It’s been a long while since I have written regularly – life, lockdown, insert further reasons here. But with lockdown restrictions slowly lifting, at least here in the UK, I’m beginning to feel eager again to go out and explore what the world has to offer. Of course we’re not out of the woods yet and I for me will not be celebrating the end of the pandemic while covid-19 is still raging in so many other countries. But at least things are looking a bit better for over here than they did a few months ago.
Anyway, for the last few months all I read were books I borrowed from friends or found in community libraries, with a tendency towards anything easy to comprehend and not too demanding. My feverish lockdown brain needed something simple and soothing, or so it seemed, and I couldn’t imaging trying my hand at anything more challenging. Those times, fortunately, now seem to be over.
I found Lisa Alther’s 1975 novel Kinflicks in an unlikely place: a community library at Somerleyton train station. There’s not much to say about Somerleyton train station other than that it is tiny – a mere strip of concrete surrounded by fields – and that I only found myself there on a Sunday afternoon because I had visited the gardens of Somerleyton Hall nearby. Incidentally, those are worth a visit should you be in the area and a lover of slightly crumbling Jacobean estates. But I digress.
I only picked Kinflicks because of its slightly raunchy cover – a scantily dressed young woman jumping into the air, her face drawn into an expression of pure ecstacy. Turns out the book is actually a coming of age novel about Ginny, who returns to the Virginian town she grew up in to look after her dying mother. Oh, and also because her husband has thrown her out for what she insists was not cheating. Promising start.
“My family has always been into death,” the first line reads. Now that’s my kind of first line. As the book moves on, Ginny reflects on the many lifestyles she has tried out before ending up at her mother’s bedside: all-American cheerleader, sulky college sophomore, reluctant soy-eating radical lesbian, and Tupperware-loving housewife. Perhaps a bit much for one person to experience in a short amount of time but I read the story as allegorical more than realistic. To me, Ginny is a kind of cipher who effortlessly adapts to whatever environment she finds herself in, allowing Alther to dissect said environment with vigour. A vigour that goes on for over 500 pages without running out of steam.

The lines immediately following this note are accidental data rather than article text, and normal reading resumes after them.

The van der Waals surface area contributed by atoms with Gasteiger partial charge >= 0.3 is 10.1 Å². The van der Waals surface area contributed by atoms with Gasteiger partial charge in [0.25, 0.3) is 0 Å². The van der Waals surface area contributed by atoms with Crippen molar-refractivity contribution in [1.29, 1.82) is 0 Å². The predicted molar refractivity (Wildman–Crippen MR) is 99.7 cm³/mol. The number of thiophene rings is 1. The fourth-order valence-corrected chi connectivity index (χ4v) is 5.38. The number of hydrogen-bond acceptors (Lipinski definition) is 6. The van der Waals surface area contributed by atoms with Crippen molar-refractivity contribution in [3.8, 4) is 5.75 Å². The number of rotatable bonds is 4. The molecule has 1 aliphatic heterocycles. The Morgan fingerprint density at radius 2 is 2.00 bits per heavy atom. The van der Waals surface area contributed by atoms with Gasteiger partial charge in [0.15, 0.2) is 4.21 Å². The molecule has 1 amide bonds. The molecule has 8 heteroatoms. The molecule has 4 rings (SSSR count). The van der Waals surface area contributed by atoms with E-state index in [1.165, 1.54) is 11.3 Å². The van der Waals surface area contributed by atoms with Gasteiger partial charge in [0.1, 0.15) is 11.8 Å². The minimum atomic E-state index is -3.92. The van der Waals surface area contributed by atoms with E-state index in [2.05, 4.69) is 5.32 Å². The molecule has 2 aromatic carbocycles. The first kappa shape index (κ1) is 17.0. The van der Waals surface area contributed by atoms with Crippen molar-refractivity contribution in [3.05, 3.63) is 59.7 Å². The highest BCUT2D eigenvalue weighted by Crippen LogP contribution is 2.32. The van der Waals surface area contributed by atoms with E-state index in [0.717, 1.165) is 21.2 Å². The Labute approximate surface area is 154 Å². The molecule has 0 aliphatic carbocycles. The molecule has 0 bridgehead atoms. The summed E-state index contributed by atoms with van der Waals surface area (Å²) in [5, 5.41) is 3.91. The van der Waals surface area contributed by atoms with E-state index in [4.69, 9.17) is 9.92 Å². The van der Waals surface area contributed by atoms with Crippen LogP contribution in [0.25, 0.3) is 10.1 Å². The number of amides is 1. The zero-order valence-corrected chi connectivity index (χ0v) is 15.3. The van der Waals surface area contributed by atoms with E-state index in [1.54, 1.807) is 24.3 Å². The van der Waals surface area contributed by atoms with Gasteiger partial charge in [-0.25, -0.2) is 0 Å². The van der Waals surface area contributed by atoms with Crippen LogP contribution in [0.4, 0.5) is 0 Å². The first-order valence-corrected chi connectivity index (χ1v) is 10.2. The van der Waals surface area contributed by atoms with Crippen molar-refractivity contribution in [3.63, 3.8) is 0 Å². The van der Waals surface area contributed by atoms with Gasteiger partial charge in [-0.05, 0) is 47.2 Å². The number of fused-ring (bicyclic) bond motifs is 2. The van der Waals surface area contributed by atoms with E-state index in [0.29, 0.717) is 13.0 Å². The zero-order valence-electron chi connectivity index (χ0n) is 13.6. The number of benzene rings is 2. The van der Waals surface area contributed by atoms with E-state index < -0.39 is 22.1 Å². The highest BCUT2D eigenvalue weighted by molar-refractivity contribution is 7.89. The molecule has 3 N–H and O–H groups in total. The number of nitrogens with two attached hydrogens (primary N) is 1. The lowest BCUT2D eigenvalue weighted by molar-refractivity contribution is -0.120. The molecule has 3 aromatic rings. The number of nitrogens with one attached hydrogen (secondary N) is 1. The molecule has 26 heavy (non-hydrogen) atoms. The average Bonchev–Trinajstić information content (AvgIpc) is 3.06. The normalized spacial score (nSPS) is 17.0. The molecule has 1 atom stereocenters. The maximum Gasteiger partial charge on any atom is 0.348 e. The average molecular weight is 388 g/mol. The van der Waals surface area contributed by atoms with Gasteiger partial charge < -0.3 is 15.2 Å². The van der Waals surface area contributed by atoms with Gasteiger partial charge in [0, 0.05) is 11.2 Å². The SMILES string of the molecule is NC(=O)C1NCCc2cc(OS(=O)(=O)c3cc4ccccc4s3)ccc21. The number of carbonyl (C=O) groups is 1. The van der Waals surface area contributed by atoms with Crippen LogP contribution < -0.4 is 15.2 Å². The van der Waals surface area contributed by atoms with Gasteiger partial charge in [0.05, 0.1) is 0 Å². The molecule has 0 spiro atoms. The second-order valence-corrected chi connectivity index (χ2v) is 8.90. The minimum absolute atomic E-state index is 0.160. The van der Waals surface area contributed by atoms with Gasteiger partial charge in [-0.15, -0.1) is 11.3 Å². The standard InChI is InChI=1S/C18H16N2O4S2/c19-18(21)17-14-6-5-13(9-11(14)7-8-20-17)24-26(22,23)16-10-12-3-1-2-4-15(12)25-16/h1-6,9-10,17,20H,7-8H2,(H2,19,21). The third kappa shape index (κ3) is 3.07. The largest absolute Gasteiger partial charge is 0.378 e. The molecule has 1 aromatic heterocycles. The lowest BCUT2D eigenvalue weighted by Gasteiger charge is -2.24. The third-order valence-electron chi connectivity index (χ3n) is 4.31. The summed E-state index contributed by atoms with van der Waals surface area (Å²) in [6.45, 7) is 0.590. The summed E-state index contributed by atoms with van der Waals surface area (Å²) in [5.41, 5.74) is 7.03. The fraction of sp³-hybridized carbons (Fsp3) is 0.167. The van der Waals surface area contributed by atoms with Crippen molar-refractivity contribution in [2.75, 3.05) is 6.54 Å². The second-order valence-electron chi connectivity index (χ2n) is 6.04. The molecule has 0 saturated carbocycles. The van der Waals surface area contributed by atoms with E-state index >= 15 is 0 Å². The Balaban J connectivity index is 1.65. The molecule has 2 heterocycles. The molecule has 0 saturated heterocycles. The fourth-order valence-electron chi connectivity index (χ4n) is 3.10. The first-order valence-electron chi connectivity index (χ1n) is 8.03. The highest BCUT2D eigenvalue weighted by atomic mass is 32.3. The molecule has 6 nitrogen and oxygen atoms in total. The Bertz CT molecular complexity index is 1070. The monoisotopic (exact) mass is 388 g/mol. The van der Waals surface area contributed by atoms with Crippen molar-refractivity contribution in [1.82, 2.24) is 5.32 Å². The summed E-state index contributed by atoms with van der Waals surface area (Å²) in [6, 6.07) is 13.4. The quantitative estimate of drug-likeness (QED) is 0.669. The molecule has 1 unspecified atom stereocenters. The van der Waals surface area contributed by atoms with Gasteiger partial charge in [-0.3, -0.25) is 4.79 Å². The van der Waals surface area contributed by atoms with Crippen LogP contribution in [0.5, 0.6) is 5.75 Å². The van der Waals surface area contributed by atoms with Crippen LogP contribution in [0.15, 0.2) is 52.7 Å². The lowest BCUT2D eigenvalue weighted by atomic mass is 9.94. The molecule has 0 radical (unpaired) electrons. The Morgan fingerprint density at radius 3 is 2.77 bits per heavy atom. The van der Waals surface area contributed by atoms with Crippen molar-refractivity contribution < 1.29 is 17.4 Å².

I’m a child of the eighties, so I can’t vouch to what extent Alther’s observations are correct, but I was struck by their richness and level of detail. I can imagine Alther quietly sitting in at a Tupperware party and taking notes before dashing off to a local college to listen in to students discussing the difference between Nietzsche and Descartes. The tediousness of the latter, I can’t help but note, hasn’t changed a bit since, if my own university days are anything to go by.
And then there’s the humour. Not many books cause me to laugh out loud. This is quite a feat, particularly given that Alther wears her politics firmly on her sleeve, and second wave feminism isn’t exactly known for its sense of humour. Granted, the book is quite raunchy in places, and readers who don’t like sex scenes better look elsewhere. But I would recommend readers at least try to look beyond that sexy surface. Alther uses sex and humour to tear into the various ideologies she describes and attacks each and everyone of them with equal gusto. Yet there’s also a tenderness in her writing. It would be easy to rip characters like Clem, Ginny’s punkish boyfriend-turned-Holy Roller, to bits. Instead, Alther chooses to simply describe him, leaving judgment to the reader.
In fact the novel’s message appears to be something like: don’t live your life the way others expect you to, but choose your own path. While also acknowledging that finding said path is a tough and ongoing process. This statement seems particularly apt considering the time the novel was written – the story is surely packed with characters who have no idea what to do with their lives now that the structures they know are falling apart, and are desperately seeking for answers. But of course the theme is still relevant, perhaps now more than ever. It hit home for me, trying as I am to find my feet again in a changed world. At least I still have one unchanged certainty to go by: there will always be good books to discover.